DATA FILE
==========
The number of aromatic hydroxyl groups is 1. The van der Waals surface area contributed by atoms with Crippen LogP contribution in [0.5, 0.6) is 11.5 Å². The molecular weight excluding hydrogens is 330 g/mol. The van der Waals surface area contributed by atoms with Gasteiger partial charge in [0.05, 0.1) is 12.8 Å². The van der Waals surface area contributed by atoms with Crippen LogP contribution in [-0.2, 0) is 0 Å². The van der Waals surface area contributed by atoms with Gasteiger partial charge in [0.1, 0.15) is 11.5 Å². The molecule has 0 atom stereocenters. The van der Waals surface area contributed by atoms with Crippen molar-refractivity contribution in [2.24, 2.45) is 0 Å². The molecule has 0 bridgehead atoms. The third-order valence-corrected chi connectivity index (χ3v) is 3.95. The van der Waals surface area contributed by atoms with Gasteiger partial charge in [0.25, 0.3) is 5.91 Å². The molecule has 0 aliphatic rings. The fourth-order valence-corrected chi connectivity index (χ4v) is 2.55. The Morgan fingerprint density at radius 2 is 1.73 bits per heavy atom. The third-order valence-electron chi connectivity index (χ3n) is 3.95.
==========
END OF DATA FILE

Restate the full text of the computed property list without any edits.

The number of aromatic hydroxyl groups is 1. The van der Waals surface area contributed by atoms with Crippen LogP contribution in [0.5, 0.6) is 11.5 Å². The molecular weight excluding hydrogens is 330 g/mol. The van der Waals surface area contributed by atoms with Gasteiger partial charge in [0.05, 0.1) is 12.8 Å². The van der Waals surface area contributed by atoms with Crippen LogP contribution in [-0.2, 0) is 0 Å². The van der Waals surface area contributed by atoms with Gasteiger partial charge in [0.1, 0.15) is 11.5 Å². The molecule has 0 atom stereocenters. The van der Waals surface area contributed by atoms with Crippen molar-refractivity contribution in [2.24, 2.45) is 0 Å². The molecule has 0 bridgehead atoms. The third-order valence-corrected chi connectivity index (χ3v) is 3.95. The van der Waals surface area contributed by atoms with Gasteiger partial charge in [0.25, 0.3) is 5.91 Å². The molecule has 0 aliphatic rings. The fourth-order valence-corrected chi connectivity index (χ4v) is 2.55. The Morgan fingerprint density at radius 2 is 1.73 bits per heavy atom. The third-order valence-electron chi connectivity index (χ3n) is 3.95.